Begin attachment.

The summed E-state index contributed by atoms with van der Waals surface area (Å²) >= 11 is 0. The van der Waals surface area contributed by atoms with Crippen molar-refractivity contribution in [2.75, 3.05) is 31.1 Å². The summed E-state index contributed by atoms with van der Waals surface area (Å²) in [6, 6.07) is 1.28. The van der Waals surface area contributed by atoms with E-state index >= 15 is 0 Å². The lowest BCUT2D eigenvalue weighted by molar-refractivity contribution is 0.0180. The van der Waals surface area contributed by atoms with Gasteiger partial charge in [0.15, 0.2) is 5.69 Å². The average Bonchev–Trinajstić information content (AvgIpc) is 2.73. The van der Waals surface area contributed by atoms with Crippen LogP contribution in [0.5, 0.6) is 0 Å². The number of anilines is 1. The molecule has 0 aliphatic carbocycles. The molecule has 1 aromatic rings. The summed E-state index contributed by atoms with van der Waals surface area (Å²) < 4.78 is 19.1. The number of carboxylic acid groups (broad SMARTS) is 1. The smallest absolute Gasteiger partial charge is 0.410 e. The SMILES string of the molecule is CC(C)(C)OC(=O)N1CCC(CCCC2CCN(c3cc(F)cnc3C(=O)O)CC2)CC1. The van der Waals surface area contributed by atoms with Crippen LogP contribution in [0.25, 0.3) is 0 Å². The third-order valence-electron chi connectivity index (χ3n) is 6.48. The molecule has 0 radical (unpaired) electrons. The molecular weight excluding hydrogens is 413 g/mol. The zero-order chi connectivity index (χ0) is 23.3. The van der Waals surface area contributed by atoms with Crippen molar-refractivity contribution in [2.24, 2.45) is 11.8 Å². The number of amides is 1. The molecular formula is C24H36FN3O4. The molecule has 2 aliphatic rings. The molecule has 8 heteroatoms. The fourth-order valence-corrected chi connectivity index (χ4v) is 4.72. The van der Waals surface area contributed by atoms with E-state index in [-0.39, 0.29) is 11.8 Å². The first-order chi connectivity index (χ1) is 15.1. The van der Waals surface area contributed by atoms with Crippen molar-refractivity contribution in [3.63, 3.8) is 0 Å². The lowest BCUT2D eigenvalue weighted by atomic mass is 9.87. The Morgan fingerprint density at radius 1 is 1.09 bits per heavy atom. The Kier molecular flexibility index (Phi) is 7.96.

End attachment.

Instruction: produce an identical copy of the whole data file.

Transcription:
The summed E-state index contributed by atoms with van der Waals surface area (Å²) >= 11 is 0. The van der Waals surface area contributed by atoms with Crippen molar-refractivity contribution in [2.75, 3.05) is 31.1 Å². The summed E-state index contributed by atoms with van der Waals surface area (Å²) in [6, 6.07) is 1.28. The van der Waals surface area contributed by atoms with E-state index >= 15 is 0 Å². The lowest BCUT2D eigenvalue weighted by molar-refractivity contribution is 0.0180. The van der Waals surface area contributed by atoms with Gasteiger partial charge in [0.15, 0.2) is 5.69 Å². The average Bonchev–Trinajstić information content (AvgIpc) is 2.73. The van der Waals surface area contributed by atoms with Crippen LogP contribution in [0.5, 0.6) is 0 Å². The number of anilines is 1. The molecule has 0 aliphatic carbocycles. The molecule has 1 aromatic rings. The summed E-state index contributed by atoms with van der Waals surface area (Å²) < 4.78 is 19.1. The number of carboxylic acid groups (broad SMARTS) is 1. The smallest absolute Gasteiger partial charge is 0.410 e. The SMILES string of the molecule is CC(C)(C)OC(=O)N1CCC(CCCC2CCN(c3cc(F)cnc3C(=O)O)CC2)CC1. The van der Waals surface area contributed by atoms with Crippen LogP contribution in [0.25, 0.3) is 0 Å². The third-order valence-electron chi connectivity index (χ3n) is 6.48. The molecule has 0 radical (unpaired) electrons. The molecular weight excluding hydrogens is 413 g/mol. The zero-order chi connectivity index (χ0) is 23.3. The van der Waals surface area contributed by atoms with Crippen molar-refractivity contribution in [2.24, 2.45) is 11.8 Å². The number of amides is 1. The molecular formula is C24H36FN3O4. The molecule has 2 aliphatic rings. The molecule has 8 heteroatoms. The fourth-order valence-corrected chi connectivity index (χ4v) is 4.72. The van der Waals surface area contributed by atoms with E-state index in [-0.39, 0.29) is 11.8 Å². The first-order chi connectivity index (χ1) is 15.1. The van der Waals surface area contributed by atoms with Crippen molar-refractivity contribution in [3.63, 3.8) is 0 Å². The lowest BCUT2D eigenvalue weighted by atomic mass is 9.87. The Morgan fingerprint density at radius 1 is 1.09 bits per heavy atom. The Kier molecular flexibility index (Phi) is 7.96.